When California's AB 5 was signed into law last month, a chorus of voices decried the fact that it could radically change the gig economy as we know it. Many contended that the average app-based driver enjoyed being an independent contractor and didn't want to see changes to the law that would make it harder for them to be classified as such. This time next year, California voters may have a chance to give voice to those critics and scrap the ABC test when it comes to gig economy drivers.

A group of industry companies have banded together to submit a ballot measure that would preserve app-based drivers' ability to act as independent contractors. The Protect App-Based Drivers & Services Act, unveiled yesterday, would not only ensure that the average gig economy driver remained an independent contractor under state law but would also grant a new suite of benefits to such workers (including a minimum wage and a form of healthcare benefits).

Similar to the laws passed in other states, the measure would cement contractor status for app-based drivers provided that the hiring entity:

  • permits the worker to select their own dates, times, and hours of work;
  • allows the worker to reject a request for an assignment any time they wanted;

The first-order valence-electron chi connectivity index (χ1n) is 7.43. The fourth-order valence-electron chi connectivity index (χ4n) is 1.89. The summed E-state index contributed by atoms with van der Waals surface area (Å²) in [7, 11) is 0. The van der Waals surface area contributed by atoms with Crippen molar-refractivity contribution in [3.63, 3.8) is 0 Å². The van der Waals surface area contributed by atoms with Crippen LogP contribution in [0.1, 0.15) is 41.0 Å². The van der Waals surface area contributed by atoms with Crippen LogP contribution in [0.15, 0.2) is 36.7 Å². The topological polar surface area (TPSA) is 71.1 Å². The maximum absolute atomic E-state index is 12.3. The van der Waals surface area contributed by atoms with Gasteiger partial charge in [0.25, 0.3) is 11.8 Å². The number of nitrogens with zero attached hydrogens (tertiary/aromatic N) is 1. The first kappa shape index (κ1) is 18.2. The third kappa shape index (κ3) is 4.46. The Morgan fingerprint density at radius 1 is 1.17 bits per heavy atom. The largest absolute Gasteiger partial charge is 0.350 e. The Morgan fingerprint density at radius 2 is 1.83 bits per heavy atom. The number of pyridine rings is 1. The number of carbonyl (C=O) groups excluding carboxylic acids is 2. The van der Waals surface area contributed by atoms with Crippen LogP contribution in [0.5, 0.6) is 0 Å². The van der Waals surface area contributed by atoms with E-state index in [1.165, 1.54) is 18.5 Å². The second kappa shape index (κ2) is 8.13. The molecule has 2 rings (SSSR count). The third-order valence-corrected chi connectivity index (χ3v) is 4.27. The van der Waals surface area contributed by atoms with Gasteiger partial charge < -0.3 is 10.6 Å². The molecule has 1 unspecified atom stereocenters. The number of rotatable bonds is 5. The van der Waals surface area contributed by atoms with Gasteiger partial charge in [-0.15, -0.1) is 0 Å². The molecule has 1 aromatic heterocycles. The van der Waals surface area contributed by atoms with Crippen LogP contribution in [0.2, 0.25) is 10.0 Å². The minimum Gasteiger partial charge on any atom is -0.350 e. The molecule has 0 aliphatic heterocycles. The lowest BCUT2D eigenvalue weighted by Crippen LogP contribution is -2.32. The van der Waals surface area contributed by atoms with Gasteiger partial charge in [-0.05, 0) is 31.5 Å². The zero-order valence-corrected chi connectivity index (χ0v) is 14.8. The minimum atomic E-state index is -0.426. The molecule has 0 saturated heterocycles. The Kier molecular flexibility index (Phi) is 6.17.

• lets workers perform services for any other company, including direct competitors; and
  • does not restrict the worker from performing any other kind of work.

It would also require a minimum earning guarantee of at least 120% minimum wage, while permitting healthcare subsidies consistent with employer contributions under the ACA for all those driving 15 hours per week or more.

In order to qualify for the November 2020 ballot, the backers need to collect about 650,000 signatures by June. That process will begin in the early part of the new year, after the title and measure summary is approved by the California Attorney General. We will provide updates regarding this ballot measure as we progress toward Election Day 2020.

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